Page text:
Women, Emancipation and the German Novel 1871-1910: Protest Fiction in its Cultural Context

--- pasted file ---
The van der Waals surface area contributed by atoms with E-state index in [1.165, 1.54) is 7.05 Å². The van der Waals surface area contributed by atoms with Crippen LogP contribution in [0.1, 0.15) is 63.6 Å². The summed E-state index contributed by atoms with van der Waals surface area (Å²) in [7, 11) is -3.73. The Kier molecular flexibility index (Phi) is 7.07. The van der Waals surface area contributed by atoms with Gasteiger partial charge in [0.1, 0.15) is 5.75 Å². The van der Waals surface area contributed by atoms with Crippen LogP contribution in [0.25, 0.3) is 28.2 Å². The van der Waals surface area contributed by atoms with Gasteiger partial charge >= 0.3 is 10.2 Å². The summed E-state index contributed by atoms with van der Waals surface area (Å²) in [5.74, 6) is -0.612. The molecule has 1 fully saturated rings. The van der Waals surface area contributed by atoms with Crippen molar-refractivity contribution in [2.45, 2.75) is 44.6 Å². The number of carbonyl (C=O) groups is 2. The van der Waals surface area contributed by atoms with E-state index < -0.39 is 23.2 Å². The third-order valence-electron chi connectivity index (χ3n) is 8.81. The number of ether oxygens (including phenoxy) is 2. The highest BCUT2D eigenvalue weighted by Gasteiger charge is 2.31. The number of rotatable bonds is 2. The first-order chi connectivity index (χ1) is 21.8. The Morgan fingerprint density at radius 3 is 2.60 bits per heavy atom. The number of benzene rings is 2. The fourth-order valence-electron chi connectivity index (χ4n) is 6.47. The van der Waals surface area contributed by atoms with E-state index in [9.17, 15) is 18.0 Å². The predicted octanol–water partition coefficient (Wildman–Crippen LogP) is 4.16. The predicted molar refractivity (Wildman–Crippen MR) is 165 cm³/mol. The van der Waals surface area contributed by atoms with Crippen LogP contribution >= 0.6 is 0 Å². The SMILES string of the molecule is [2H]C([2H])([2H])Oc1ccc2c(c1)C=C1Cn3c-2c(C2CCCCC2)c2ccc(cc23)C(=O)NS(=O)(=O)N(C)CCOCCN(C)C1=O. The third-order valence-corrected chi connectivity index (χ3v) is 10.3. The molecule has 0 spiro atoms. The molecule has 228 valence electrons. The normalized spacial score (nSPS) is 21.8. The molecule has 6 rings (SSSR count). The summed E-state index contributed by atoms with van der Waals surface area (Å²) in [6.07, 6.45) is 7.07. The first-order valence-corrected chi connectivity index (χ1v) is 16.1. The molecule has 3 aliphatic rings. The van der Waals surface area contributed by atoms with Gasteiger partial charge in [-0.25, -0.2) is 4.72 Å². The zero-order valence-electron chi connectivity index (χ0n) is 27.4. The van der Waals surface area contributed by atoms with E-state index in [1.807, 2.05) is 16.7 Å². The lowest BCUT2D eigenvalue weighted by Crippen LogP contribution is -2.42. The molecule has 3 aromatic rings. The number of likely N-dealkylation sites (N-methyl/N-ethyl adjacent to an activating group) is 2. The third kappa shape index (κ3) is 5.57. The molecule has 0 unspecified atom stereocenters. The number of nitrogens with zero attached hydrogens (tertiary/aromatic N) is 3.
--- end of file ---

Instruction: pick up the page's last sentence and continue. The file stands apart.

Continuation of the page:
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In novels written at the end of the long nineteenth century, women in Germany and Austria engaged with some of the most pressing social questions of the modern age. Charlotte Woodford analyses a wide range of such works, many of them largely forgotten, in the context of the contemporary cultural discourses that informed their creation, such as writings on pacifism and socialism, prostitution, birth control and sexually transmitted diseases. Women's experience of contemporary medicine as patients and doctors is a fascinating theme, treated here by several authors. Through a close reading of works by Marie von Ebner-Eschenbach, Minna Kautsky, Gabriele Reuter, Helene Bohlau, Ilse Frapan, Hedwig Dohm, Lou Andreas-Salome, and others, this study shows how writers' determination to validate women's experience of the problems of modernity informed the aesthetic development of the novel by women.